Finding the right name for your new craft beer may be just as difficult as creating the beer itself. If you plan on commercially producing your beer, you must ensure that your desired name is not already in use. An experienced trademark attorney can help you with the trademark search process to ensure your desired name is available for registration. If some other craft brewery has already registered a trademark with your desired name or a name that is confusingly similar to the one you want, you will need to think of a new name.
Choose a name that reflects your overall style and your brewery. It should be easy to pronounce, fun to say, and have something catchy about it that will garner the interest of the market where you intend to release it for sale.
If you want to profit from your craft beer, effective marketing is essential. Today, one of the most effective marketing channels available to businesses of all sizes is social media. One of the best ways to advertise your craft beer is to research the qualities of your target market and develop interesting social media ads that encourage them to look for your beers locally.
You can also market your craft beer by partnering with local businesses. For example, you could work with local restaurants and inquire about placing your craft beer on tap, letting restaurant patrons quickly spread the word about your fantastic new craft beer. Being active in your community and partnering with local businesses is a highly effective way to get the word out about your beer. However, before you do this, it is essential that you have the appropriate trademarks in place so you can legally sell and profit from your new craft beers.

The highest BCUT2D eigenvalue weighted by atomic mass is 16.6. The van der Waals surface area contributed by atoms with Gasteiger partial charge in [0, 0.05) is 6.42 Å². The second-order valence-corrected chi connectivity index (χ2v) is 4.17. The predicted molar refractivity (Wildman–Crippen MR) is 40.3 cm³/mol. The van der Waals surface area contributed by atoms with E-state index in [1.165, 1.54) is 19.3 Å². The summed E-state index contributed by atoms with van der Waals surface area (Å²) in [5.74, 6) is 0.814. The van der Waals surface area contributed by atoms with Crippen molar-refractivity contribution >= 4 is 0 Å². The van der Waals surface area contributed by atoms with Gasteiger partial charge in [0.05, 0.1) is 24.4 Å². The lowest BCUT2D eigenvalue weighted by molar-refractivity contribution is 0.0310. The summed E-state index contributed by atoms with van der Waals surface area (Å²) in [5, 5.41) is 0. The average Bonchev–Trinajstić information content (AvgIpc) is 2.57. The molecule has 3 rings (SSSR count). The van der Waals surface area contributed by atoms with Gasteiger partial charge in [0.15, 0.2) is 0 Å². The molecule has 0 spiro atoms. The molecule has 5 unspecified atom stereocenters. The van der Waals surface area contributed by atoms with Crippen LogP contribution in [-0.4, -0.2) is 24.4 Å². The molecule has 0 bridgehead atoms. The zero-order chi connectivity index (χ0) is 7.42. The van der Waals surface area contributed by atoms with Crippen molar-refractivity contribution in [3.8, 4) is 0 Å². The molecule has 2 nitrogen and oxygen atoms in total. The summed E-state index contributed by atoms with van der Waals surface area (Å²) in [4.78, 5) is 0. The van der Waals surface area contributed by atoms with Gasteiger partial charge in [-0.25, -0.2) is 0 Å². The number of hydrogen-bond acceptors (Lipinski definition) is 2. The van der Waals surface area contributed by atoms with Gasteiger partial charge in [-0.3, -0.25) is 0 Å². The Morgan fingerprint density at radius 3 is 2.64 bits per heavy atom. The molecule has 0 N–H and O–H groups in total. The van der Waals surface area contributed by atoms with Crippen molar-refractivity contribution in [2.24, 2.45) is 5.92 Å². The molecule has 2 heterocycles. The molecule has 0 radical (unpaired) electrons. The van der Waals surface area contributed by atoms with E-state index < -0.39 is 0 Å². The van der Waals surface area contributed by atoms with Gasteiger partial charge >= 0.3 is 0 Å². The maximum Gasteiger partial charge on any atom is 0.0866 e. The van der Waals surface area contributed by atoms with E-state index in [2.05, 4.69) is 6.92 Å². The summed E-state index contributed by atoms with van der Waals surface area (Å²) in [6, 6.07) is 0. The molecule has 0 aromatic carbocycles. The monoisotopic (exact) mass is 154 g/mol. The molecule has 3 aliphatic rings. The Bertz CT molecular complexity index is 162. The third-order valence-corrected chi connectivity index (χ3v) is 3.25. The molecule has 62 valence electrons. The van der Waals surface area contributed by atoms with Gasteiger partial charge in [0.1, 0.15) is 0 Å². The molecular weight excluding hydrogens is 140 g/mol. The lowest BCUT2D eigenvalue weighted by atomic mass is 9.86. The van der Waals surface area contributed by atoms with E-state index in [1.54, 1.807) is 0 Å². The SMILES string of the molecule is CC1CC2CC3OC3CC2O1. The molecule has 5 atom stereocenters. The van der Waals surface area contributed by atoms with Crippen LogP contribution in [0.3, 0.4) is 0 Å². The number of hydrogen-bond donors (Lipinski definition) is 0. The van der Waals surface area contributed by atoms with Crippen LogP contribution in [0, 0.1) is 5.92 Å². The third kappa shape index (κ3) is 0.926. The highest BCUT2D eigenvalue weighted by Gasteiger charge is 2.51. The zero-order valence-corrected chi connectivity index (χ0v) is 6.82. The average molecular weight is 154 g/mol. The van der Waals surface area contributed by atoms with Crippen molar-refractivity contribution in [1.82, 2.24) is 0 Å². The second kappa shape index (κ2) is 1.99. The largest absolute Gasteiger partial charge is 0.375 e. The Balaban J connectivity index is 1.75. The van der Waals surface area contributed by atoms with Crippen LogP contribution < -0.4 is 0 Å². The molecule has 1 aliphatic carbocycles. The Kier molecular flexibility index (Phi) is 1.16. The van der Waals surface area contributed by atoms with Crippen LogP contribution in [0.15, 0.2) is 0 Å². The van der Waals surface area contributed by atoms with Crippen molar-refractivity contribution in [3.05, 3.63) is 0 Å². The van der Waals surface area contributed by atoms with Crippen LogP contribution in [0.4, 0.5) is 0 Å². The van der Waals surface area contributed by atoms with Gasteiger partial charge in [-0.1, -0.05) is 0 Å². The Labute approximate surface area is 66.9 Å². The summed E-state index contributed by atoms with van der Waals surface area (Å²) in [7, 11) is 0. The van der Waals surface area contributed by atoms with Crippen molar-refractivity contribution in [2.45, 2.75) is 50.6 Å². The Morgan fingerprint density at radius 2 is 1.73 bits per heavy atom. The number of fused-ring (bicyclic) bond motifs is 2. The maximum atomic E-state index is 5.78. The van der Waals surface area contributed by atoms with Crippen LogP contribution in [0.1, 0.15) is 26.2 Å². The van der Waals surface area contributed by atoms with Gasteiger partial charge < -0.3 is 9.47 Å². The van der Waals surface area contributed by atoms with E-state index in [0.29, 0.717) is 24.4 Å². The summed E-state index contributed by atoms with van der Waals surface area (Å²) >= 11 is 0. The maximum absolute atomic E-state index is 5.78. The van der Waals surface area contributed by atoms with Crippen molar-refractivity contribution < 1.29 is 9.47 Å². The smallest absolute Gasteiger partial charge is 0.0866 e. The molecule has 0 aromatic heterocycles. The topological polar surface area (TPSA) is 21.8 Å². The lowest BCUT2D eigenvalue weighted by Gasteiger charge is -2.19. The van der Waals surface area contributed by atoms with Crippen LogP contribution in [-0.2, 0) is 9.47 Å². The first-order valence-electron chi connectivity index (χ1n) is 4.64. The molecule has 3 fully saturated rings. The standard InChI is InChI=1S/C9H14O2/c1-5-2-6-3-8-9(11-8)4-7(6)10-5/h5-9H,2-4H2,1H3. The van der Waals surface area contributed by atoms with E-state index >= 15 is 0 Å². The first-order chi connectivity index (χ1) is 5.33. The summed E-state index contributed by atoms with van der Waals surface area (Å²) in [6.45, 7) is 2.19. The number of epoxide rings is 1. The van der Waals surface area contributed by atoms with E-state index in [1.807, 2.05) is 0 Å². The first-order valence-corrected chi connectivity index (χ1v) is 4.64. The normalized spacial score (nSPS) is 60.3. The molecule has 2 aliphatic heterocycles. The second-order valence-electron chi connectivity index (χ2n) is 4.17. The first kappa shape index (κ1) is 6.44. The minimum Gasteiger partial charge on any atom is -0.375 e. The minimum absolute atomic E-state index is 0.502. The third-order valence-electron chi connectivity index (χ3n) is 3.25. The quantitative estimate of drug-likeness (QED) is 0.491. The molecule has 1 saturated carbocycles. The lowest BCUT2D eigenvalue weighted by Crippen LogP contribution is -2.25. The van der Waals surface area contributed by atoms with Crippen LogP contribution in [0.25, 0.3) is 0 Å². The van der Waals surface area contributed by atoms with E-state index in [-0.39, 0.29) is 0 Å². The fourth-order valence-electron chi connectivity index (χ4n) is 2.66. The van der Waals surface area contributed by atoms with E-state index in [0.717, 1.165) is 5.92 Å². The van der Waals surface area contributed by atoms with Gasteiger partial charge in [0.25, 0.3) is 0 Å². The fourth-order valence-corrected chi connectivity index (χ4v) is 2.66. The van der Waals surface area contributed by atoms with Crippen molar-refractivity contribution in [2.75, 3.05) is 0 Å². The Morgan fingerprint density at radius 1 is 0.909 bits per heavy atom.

The trademark registration process is more complex than many people realize. You must ensure that your desired trademark is not already registered to another party, and you must register it correctly using the right filing status. To do so, you should work with a trademark attorney who can help you conduct an extensive trademark search. The United States Patent and Trademark Office (USPTO) offers a searchable online database you can use on your own, but a trademark attorney will have access to third-party databases that can provide more detailed results.
Once you are certain that your desired trademark is not already in use, you can proceed with the filing process. Remember, there are three components to your craft beer trademark: the brewery name, the beer name, and the label design. Your attorney can supply professional guidance as you arrange these three components of your craft beer trademark and help you file them together, saving you time and money on the trademark registration process.
It is also vital to remember that you must provide a specimen of how you intend to use the trademark as well as the filing basis. If you are already using your trademark commercially, you can file under the commercial use basis. If you plan to use your trademark commercially in the future, you will file under the “intent to use” basis.